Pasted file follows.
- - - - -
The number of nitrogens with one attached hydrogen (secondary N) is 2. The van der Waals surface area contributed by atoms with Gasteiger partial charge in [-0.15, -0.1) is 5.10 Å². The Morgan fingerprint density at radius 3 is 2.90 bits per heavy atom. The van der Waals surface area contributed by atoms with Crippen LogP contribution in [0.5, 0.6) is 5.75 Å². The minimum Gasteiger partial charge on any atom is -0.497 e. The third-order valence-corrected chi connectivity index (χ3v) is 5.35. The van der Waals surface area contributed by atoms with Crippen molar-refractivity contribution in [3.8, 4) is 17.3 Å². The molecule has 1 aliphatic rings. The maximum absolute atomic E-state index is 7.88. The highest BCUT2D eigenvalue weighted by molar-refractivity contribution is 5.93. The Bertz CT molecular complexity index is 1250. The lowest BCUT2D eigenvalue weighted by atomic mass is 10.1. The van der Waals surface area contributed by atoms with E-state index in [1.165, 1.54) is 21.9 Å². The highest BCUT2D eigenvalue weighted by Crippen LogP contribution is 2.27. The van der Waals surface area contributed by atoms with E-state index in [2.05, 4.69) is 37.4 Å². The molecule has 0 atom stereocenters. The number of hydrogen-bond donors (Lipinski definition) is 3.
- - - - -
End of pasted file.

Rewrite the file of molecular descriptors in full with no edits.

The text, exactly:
The number of nitrogens with one attached hydrogen (secondary N) is 2. The van der Waals surface area contributed by atoms with Gasteiger partial charge in [-0.15, -0.1) is 5.10 Å². The Morgan fingerprint density at radius 3 is 2.90 bits per heavy atom. The van der Waals surface area contributed by atoms with Crippen LogP contribution in [0.5, 0.6) is 5.75 Å². The minimum Gasteiger partial charge on any atom is -0.497 e. The third-order valence-corrected chi connectivity index (χ3v) is 5.35. The van der Waals surface area contributed by atoms with Crippen molar-refractivity contribution in [3.8, 4) is 17.3 Å². The molecule has 1 aliphatic rings. The maximum absolute atomic E-state index is 7.88. The highest BCUT2D eigenvalue weighted by molar-refractivity contribution is 5.93. The Bertz CT molecular complexity index is 1250. The lowest BCUT2D eigenvalue weighted by atomic mass is 10.1. The van der Waals surface area contributed by atoms with E-state index in [1.165, 1.54) is 21.9 Å². The highest BCUT2D eigenvalue weighted by Crippen LogP contribution is 2.27. The van der Waals surface area contributed by atoms with E-state index in [2.05, 4.69) is 37.4 Å². The molecule has 0 atom stereocenters. The number of hydrogen-bond donors (Lipinski definition) is 3.